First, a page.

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Licensure Data in Round 2 of the Durable Medical Equipment Competitive Bidding Program

Tim Heslop, an auditor for the Office of Audit Services, is interviewed by Randall Martz, an auditor for the Office of Audit Services in Columbus.

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[Randall Martz] I'm Randall Martz, auditor, speaking with Tim Heslop, also an auditor in our Columbus field office. Tim, your team recently completed a review of supplier licensing requirements in Round 2 of the Centers for Medicare & Medicaid Services, or CMS's Competitive Bidding Program. Actually, Congress asked the OIG to look into this matter. Can you tell us a little about the Competitive Bidding Program?

[Tim Heslop] Sure. The Competitive Bidding Program should replace the outdated fee schedule with competitively determined single payment amounts for durable medical equipment and supplies. Under the program, suppliers submit bids to provide medical equipment and supplies that usually cost less than what Medicare has historically paid. Medicare uses these bids to set the amount it pays for these items. Qualified suppliers with winning bids are chosen as contract suppliers. CMS requires contract suppliers to meet all State licensing requirements for the competitive bidding areas that they serve.

[Randall Martz] So your team looked into whether suppliers received contracts without the proper licensing?

[Tim Heslop] That's correct. CMS was trying to fix problems as they came up, so we focused on validating CMS's assessments of these potential problems, and how those problems happened.

[Randall Martz] So you reviewed information on suppliers where CMS found issues?

[Tim Heslop] Exactly. We are reviewing supplier licensure and other compliance issues more broadly in our current mandated audit of Round 2.

[Randall Martz] So what did you find?

[Tim Heslop] We found that 63 of the 146 suppliers, in 5 States, did not have the proper licenses in at least one of the competitive bidding areas where they received a contract.

[Randall Martz] That many contract suppliers without proper licenses seem pretty significant.

[Tim Heslop] It is, especially for suppliers that were not awarded contracts even though they may have met all of the licensing requirements. Medicare paid just over $1 million, to these 63 suppliers for the product categories they weren't licensed to provide. But that's actually a relatively small number, or less than one percent, compared to the $184 million paid to all suppliers in those 5 states, for the same product categories.

[Randall Martz] How is it that 40 percent of suppliers were only paid less than one percent? This doesn't seem to add up. Can you explain how this happens?

[Tim Heslop] I can. A competitive bidding area may cover more than one State and licensing requirements often vary from State to State. So a supplier may be properly licensed in one State but not in another. Also, a supplier may lack the proper licenses on only one product category in a provider's product portfolio. So it's possible that the licensing issue affects only a small part of a supplier's portfolio. When contract suppliers didn't comply with all licensing requirements, there was not a major effect in terms of dollars.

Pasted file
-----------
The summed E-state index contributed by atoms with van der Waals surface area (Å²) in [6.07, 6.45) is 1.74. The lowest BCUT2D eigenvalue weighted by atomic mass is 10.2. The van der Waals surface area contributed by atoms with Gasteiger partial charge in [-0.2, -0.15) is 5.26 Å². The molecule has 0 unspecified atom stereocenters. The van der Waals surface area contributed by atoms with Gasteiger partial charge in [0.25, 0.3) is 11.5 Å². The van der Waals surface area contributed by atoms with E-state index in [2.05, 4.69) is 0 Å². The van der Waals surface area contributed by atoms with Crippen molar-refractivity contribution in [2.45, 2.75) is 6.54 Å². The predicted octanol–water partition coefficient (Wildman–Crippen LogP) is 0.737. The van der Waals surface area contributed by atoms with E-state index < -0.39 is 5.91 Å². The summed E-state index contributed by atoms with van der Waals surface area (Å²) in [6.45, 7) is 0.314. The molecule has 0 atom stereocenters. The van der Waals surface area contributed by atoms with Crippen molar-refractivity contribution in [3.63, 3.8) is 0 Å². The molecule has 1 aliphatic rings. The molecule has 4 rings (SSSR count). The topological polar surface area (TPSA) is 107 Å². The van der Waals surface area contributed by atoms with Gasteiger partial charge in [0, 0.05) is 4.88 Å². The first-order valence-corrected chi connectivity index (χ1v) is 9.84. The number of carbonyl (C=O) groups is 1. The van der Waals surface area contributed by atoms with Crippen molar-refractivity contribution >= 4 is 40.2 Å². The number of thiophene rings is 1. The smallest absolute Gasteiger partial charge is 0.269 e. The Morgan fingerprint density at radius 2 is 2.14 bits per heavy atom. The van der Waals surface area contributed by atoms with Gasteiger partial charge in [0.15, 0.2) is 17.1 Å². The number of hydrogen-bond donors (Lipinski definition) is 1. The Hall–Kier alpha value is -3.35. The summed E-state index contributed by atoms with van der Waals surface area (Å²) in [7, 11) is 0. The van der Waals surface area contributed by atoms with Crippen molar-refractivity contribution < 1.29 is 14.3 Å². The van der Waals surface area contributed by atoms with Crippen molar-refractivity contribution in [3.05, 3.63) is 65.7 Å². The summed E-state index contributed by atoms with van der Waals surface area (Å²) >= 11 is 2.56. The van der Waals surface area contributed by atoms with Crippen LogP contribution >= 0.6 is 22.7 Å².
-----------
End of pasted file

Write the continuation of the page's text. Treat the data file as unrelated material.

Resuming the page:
[Randall Martz] So why did CMS award contracts to so many suppliers that didn't meet all of the licensing requirements?

[Tim Heslop] Great question. CMS and its contractors work hard to maintain a complete and accurate database, but that's very challenging. First, each State establishes its own licensing requirements, and they can change at any time. Second, each state can have multiple boards overseeing licensing of medical equipment and supplies, and sometimes requirements vary depending on whether the supplier is in-state or out-of-state. Finally, States have no legal requirement to cooperate with CMS requests for licensing requirement updates.

[Randall Martz] Wow. I can see how ensuring that suppliers have all the required licenses can be challenging.

[Tim Heslop] Exactly. All Medicare suppliers of durable medical equipment and supplies are subject to these licensing requirements – regardless of whether they participate in the Competitive Bidding Program.

[Randall Martz] So what did you recommend to prevent suppliers that do not meet these requirements from receiving contracts in future rounds of the Competitive Bidding Program?

[Tim Heslop] Well, we recommended that CMS and its contractors work more closely with State licensing boards. This should help to better coordinate, identify, and maintain a complete and accurate database of State supplier requirements.

[Randall Martz] So what did CMS think of this recommendation?

[Tim Heslop] CMS stated that it will continue to take steps to maintain a complete database of State licensure requirements and will consider ways to improve the accuracy of the licensure database, encourage States to provide timely and accurate information, and enforce their licensing requirements.

[Randall Martz] Thank you Tim.

[Tim Heslop] Thank you.